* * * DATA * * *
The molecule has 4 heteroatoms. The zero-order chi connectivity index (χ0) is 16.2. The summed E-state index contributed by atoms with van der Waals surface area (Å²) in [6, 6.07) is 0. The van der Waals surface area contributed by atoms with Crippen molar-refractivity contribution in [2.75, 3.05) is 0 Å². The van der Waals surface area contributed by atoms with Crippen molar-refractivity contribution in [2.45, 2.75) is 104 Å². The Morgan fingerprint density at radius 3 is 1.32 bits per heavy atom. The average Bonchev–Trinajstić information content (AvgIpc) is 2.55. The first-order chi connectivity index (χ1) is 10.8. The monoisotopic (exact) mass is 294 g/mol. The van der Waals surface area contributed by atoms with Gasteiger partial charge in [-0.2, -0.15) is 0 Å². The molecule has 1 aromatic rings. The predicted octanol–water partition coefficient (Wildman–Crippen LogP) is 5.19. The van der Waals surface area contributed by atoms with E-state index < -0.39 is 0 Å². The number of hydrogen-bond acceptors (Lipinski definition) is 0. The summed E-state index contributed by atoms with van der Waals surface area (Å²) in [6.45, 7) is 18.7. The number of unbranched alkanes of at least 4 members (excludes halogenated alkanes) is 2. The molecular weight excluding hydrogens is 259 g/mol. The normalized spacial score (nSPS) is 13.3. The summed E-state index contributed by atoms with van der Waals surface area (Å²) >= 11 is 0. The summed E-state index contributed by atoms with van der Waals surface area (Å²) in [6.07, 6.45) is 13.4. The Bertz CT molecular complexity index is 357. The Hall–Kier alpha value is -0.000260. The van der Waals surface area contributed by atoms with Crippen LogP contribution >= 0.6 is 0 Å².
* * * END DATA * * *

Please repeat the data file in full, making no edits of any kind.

The molecule has 4 heteroatoms. The zero-order chi connectivity index (χ0) is 16.2. The summed E-state index contributed by atoms with van der Waals surface area (Å²) in [6, 6.07) is 0. The van der Waals surface area contributed by atoms with Crippen molar-refractivity contribution in [2.75, 3.05) is 0 Å². The van der Waals surface area contributed by atoms with Crippen molar-refractivity contribution in [2.45, 2.75) is 104 Å². The Morgan fingerprint density at radius 3 is 1.32 bits per heavy atom. The average Bonchev–Trinajstić information content (AvgIpc) is 2.55. The first-order chi connectivity index (χ1) is 10.8. The monoisotopic (exact) mass is 294 g/mol. The van der Waals surface area contributed by atoms with Gasteiger partial charge in [-0.2, -0.15) is 0 Å². The molecule has 1 aromatic rings. The predicted octanol–water partition coefficient (Wildman–Crippen LogP) is 5.19. The van der Waals surface area contributed by atoms with E-state index < -0.39 is 0 Å². The number of hydrogen-bond acceptors (Lipinski definition) is 0. The summed E-state index contributed by atoms with van der Waals surface area (Å²) in [6.45, 7) is 18.7. The number of unbranched alkanes of at least 4 members (excludes halogenated alkanes) is 2. The molecular weight excluding hydrogens is 259 g/mol. The normalized spacial score (nSPS) is 13.3. The summed E-state index contributed by atoms with van der Waals surface area (Å²) >= 11 is 0. The summed E-state index contributed by atoms with van der Waals surface area (Å²) in [6.07, 6.45) is 13.4. The Bertz CT molecular complexity index is 357. The Hall–Kier alpha value is -0.000260. The van der Waals surface area contributed by atoms with Crippen LogP contribution >= 0.6 is 0 Å².